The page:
As technological advancements surge, new health care opportunities are being created across medical disciplines, and with over 5% of the world’s population suffering from some degree of hearing loss, hearing health and hearing loss prevention has reaped the benefits of this exponential progress. Unfortunately, society has not kept up with the pace of new technology, as entirely preventable hearing loss such as work-related noise exposure continues to account for 24% of hearing impairment cases. With new preventative measures, almost one-fourth of all hearing loss cases could be prevented in the workplace, and new technologies that control, measure, and limit sounds such as mobile apps, AI-powered hearing aids, and voice-activated devices are paving the way.
In 2019, over 5 billion people are reported to own a smartphone, touching every inch of the globe in even the most impoverished countries. As Android and Apple have over 2 million applications each in their respective app stores, thousands have been designed for those with hearing loss and impairments that are updated and improved on a daily basis. These new apps have empowered those with hearing loss, giving critical tools and information that would otherwise be given by doctors directly to patients. Smartphones can now replace expensive instruments, measuring noise levels and protecting those from harmful sound exposure, or crowdsourcing information regarding environmental noise levels, steering you towards hearing friendly restaurants or reporting sound levels to a workplace safety professional.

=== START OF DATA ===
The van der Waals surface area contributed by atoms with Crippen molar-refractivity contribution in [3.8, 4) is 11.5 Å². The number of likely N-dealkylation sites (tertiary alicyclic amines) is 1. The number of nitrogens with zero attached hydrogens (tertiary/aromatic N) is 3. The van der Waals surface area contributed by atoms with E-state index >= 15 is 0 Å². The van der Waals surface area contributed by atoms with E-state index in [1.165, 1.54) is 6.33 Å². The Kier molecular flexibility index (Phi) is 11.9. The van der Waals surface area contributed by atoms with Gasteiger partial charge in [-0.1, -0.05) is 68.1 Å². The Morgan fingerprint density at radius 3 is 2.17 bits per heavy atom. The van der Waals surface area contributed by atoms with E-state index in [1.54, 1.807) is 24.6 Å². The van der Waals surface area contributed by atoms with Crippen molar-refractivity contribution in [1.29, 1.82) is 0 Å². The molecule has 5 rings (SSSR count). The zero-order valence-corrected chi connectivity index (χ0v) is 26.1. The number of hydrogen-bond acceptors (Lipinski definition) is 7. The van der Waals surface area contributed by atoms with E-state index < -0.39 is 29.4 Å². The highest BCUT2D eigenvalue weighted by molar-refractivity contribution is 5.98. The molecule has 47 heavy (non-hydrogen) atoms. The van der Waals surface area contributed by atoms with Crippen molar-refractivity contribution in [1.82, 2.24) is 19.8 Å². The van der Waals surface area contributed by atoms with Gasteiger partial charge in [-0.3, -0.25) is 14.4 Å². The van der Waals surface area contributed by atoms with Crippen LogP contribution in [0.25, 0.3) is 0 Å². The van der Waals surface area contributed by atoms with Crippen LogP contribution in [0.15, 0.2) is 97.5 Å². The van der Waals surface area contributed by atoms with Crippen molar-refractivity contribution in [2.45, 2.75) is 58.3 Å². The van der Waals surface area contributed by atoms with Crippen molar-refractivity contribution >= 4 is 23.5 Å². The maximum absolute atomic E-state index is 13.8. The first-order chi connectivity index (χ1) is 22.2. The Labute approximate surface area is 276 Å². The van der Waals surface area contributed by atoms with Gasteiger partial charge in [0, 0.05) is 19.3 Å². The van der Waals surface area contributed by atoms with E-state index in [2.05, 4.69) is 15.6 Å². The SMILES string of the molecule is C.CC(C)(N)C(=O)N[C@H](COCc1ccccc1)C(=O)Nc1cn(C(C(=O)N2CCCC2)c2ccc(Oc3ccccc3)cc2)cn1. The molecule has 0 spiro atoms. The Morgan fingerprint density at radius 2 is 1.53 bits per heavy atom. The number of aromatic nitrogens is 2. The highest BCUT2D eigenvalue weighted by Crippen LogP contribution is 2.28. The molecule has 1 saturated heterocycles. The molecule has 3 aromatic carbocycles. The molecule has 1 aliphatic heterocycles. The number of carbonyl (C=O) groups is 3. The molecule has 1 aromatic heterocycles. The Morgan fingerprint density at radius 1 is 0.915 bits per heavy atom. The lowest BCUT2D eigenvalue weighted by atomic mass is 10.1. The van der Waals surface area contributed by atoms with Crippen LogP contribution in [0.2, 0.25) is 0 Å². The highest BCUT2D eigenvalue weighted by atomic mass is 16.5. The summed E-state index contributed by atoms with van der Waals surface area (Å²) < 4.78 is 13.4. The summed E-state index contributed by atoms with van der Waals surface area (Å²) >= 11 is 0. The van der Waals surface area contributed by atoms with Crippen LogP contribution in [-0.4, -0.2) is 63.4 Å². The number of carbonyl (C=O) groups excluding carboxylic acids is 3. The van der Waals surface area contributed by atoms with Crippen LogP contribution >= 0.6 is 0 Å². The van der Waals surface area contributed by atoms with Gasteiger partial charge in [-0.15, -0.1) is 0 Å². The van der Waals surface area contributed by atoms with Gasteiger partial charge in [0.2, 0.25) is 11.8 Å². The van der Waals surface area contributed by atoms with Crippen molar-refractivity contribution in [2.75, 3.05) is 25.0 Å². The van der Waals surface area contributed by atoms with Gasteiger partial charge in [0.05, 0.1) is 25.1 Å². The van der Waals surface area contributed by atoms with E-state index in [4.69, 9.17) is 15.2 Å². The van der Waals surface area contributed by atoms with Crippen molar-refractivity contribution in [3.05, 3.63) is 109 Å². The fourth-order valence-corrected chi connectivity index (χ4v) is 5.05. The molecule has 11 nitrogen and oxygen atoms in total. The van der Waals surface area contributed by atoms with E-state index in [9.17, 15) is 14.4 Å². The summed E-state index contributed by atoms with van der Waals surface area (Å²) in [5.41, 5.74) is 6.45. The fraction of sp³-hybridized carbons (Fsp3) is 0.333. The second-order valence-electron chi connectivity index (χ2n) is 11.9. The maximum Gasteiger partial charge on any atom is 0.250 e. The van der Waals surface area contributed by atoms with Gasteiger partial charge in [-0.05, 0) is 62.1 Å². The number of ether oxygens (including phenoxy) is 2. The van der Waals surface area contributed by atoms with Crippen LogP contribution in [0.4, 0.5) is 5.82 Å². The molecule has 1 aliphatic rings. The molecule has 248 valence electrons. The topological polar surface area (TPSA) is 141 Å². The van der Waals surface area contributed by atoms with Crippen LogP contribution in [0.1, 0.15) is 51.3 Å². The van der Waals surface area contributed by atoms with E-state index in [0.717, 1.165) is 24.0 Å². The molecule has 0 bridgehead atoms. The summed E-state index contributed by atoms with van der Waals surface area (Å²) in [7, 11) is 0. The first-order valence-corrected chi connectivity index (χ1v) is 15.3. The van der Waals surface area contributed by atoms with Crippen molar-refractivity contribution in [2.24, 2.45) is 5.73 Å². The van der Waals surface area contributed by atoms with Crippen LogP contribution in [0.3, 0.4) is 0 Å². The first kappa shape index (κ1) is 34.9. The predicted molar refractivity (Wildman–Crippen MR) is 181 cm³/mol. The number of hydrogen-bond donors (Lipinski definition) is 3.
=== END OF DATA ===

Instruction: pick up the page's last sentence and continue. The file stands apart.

Though these are extremely helpful for being proactive about hearing protection, the greatest advancement in mobile apps lie in their ability to perform reliable hearing tests in workplace locations. Despite the technological limits, these mobile apps yield results sometimes comparable to tests audiologists perform with sophisticated instruments, with more research underway to meet international sound and hearing measurements.
With a global rise in wearable fitness trackers like the Fitbit and Apple Watch, mobile health systems could be adapted to not only measure your heart rate but protect your hearing as well. Sensor technology is the current roadblock to achieving these goals, but as sensors improve, it’s clear your watch or bracelet could soon be measuring noise levels and sending that data to your healthcare professional or workplace.
As new and exciting advancements in Artificial Intelligence are happening on an almost monthly basis, big names such as Google, Apple, and hearing aid companies are utilizing this new technology in the hearing health field. With AI-powered “hearables”, these new devices aim to learn about the user’s environment, canceling unwanted background noise and delivering an improved hearing experience.
Voice-activated devices have exploded in popularity with Amazon’s Alexa and the Google Home, with pushes to allow control over noise inducing objects with the sound of your voice. Creating a network between hearing and the internet, companies aim to help people become proactive about hearing protection through control of household or workplace objects such as the television, music players, or machinery on command.